Gov. Rick Snyder made the unique admission to Congress that Michigan's emergency manager system failed in Flint.
But Republicans say state residents shouldn't expect to see the end of the 2012 law, which empowers intervention in deficit-ridden communities by usurping control from locally elected officials.
Snyder and GOP legislative leaders say the law is necessary and generally works.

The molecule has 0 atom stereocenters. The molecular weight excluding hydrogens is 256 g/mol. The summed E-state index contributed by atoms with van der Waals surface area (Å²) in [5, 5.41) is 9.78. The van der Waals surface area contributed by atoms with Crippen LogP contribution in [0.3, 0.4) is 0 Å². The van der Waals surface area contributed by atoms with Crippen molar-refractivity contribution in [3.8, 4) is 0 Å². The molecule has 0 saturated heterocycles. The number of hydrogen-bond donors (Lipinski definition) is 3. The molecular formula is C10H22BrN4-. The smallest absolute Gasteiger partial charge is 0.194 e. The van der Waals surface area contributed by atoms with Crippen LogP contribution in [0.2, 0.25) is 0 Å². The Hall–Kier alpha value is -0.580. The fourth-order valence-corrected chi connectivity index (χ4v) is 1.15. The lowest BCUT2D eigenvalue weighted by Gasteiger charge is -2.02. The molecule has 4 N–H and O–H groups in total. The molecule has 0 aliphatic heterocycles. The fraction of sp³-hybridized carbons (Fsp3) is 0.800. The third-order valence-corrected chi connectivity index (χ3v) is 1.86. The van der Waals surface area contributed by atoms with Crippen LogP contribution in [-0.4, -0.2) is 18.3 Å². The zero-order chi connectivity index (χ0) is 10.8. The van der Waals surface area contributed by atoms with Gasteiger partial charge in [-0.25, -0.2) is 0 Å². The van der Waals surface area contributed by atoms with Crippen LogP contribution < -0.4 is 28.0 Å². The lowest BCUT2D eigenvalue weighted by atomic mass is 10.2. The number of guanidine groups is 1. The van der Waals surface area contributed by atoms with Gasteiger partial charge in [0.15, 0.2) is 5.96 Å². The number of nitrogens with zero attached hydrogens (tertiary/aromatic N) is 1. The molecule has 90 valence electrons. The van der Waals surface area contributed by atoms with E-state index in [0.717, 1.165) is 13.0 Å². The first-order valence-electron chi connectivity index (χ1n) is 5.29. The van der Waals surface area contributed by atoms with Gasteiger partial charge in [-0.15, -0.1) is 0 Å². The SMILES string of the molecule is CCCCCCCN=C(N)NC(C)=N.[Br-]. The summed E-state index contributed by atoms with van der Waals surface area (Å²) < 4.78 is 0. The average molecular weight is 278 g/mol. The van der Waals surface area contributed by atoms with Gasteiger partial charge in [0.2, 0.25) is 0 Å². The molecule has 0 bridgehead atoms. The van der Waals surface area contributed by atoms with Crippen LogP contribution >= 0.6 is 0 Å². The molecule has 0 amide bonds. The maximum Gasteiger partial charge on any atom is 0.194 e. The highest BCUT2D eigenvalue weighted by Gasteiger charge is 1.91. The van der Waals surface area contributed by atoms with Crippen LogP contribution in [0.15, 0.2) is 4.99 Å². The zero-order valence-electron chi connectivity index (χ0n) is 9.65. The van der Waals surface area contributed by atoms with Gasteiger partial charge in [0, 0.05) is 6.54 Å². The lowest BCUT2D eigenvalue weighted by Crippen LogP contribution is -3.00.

The law has been criticized as an undemocratic measure that disproportionately affects majority-black areas. An emergency manager ran Flint at the time its water source was switched and became contaminated with lead due to state regulatory mistakes.
The law's biggest success story is Detroit, where an emergency manager filed for bankruptcy in 2013 and the city emerged on firmer footing in 2014.
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